The news last month from the Centers for Disease Control and Prevention (CDC) was widely reported: Nearly 1 in 5 high-school age U.S. boys and more than 1 in 10 of all school-age children have been diagnosed with attention deficit hyperactivity disorder (ADHD).
ADHD generally is thought to result from abnormal chemical levels in the brain that impair the ability to pay attention and compromise impulse control.
The New York Times was among the media outlets that reported the significant increase of the diagnosis, and the concern about overprescribing the drugs used to treat it. We, too, have questioned the practice.
More than 6 million children 4 to 17 have been diagnosed with ADHD; their numbers have increased 16 percent since 2007, and more than doubled in a decade. More than 2 in 3 currently diagnosed take Ritalin or Adderall, stimulants that certainly help the afflicted, but, according to the The Times, also can cause addiction, anxiety and even psychosis.
Sales of stimulants to treat ADHD, The Times says, have more than doubled to $9 billion in 2012 from $4 billion in 2007.
Some people legitimately need these drugs, but experts estimate that only 3 to 7 in 100 children suffer from ADHD, and that the meds are being given to people with mild symptoms who shouldn’t be taking them.
As The Times puts it, “While some doctors and patient advocates have welcomed rising diagnosis rates as evidence that the disorder is being better recognized and accepted, others said the new rates suggest that millions of children may be taking medication merely to calm behavior or to do better in school.”
Kids often share or sell their meds to classmates, so the boom in ADHD opens the door to drug abuse and its consequent health risks. CDC Director Thomas R. Frieden compared the rising rates of stimulant prescriptions among children to the overuse of pain medications and antibiotics in adults.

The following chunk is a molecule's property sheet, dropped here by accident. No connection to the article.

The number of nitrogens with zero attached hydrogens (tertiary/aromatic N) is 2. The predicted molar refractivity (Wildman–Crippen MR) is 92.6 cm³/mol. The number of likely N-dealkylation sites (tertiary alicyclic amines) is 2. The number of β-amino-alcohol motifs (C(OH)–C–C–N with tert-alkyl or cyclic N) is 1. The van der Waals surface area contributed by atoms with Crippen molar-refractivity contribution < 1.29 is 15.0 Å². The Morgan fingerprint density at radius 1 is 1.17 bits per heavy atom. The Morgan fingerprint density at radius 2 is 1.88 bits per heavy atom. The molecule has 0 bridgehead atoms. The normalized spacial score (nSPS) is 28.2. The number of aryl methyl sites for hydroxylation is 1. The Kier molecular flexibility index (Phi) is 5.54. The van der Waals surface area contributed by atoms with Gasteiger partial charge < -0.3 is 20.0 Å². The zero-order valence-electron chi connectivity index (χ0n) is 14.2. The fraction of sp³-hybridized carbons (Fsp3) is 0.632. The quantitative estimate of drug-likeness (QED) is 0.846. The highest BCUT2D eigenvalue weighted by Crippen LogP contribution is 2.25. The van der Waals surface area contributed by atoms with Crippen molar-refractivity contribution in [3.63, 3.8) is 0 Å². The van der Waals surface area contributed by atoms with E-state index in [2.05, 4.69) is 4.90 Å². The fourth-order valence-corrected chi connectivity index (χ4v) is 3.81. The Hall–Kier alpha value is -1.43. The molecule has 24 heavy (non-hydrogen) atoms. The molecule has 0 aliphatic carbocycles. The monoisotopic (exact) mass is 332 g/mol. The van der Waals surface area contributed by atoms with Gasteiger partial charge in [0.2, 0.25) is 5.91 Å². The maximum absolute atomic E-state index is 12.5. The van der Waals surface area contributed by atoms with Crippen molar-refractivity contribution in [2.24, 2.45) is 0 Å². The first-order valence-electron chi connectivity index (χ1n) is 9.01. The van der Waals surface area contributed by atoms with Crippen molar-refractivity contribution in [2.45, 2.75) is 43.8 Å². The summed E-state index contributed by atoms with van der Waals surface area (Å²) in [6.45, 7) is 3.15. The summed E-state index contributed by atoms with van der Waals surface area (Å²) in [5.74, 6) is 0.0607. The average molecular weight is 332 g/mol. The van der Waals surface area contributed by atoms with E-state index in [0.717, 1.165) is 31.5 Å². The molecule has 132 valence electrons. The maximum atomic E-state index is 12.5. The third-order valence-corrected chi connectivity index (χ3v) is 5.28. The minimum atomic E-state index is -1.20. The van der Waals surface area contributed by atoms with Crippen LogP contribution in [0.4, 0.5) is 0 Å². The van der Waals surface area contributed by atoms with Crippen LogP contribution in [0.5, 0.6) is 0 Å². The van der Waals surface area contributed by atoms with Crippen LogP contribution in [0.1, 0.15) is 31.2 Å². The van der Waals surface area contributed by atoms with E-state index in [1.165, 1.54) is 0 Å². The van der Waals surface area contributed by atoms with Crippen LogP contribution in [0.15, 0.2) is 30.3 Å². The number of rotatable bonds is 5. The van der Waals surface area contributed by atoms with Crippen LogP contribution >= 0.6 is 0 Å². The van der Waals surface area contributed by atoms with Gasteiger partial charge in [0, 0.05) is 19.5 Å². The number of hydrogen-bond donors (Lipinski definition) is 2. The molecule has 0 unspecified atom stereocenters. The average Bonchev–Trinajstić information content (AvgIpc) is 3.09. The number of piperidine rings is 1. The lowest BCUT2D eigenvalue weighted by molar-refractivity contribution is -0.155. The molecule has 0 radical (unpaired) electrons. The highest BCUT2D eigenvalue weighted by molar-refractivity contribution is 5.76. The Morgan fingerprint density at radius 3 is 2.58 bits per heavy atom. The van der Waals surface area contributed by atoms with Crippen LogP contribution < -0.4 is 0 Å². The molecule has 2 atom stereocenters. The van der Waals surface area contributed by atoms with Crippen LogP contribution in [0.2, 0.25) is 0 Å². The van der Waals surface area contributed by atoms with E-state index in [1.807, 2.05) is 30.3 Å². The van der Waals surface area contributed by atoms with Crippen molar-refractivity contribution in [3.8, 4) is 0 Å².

One heartbreaking illustration of this scenario was presented last week in a commentary in the New York Times. The writer, Ted Gup, told the story of his son David, who was diagnosed with ADHD as a first-grader and told by one psychiatrist that he wouldn’t even see the child until he was medicated.
Gup resisted, but after a year of David’s “rambunctious” behavior, he started taking Ritalin, then Adderall.
As a 21-year-old college senior, he was found on the floor of his room, dead from a fatal mix of alcohol and drugs. The date was Oct. 18, 2011.
No one made him take the heroin and alcohol, and yet I cannot help but hold myself and others to account. I had unknowingly colluded with a system that devalues talking therapy and rushes to medicate, inadvertently sending a message that self-medication, too, is perfectly acceptable.
My son … was known to trade in Adderall, to create a submarket in the drug among his classmates who were themselves all too eager to get their hands on it. What he did cannot be excused, but it should be understood. What he did was to create a market that perfectly mirrored the society in which he grew up, a culture where Big Pharma itself prospers from the off-label uses of drugs, often not tested in children and not approved for the many uses to which they are put.
Stories like David’s are likely to repeat. As The Times points out, the American Psychiatric Association is planning to broaden the definition of ADHD in the upcoming edition of the Diagnostic and Statistical Manual of Mental Disorders (see our blog, “Controversy Swirls as Psychiatry Manual Gets an Update.”)
That invites more people to be diagnosed and be medicated, possibly many for whom other treatments are more appropriate.
Pharmaceutical company marketing enables any parent seeking to help a kid who’s misbehaving and whose grades are falling. The Times noted that the brochure for Vyvanse, an ADHD drug, shows a parent looking at her son and saying, “I want to do all I can to help him succeed.”
Dr. Jerome Groopman, professor of medicine at Harvard Medical School, told The Times, “There’s a tremendous push where if the kid’s behavior is thought to be quote-unquote abnormal — if they’re not sitting quietly at their desk — that’s pathological, instead of just childhood.”
Diagnosing ADHD is a difficult judgment call. As The Times notes, there’s no definitive test for it—it’s determined only by extensive communication with patients, parents and teachers, and by ruling out other possible causes for its behavioral symptoms. The process is subjective and made more difficult when parents pressure doctors for a diagnosis. ADHD is a chronic condition that often endures in adulthood.
More than twice as many boys as girls have been diagnosed with ADHD—15 in 100 versus 7 in 100. The rates were highest among high-schoolers—1 in 10 girls, and nearly twice as many boys. About 1 in 10 high-school boys takes ADHD medication.
Before yours becomes one of them, find out if your kid truly is suffering from a mental disorder. Explore other treatment options, such as counseling, and causes for unacceptable behavior that might be social (bullying?) instead of chemical. Drugs can be lifesavers, but they also can harm.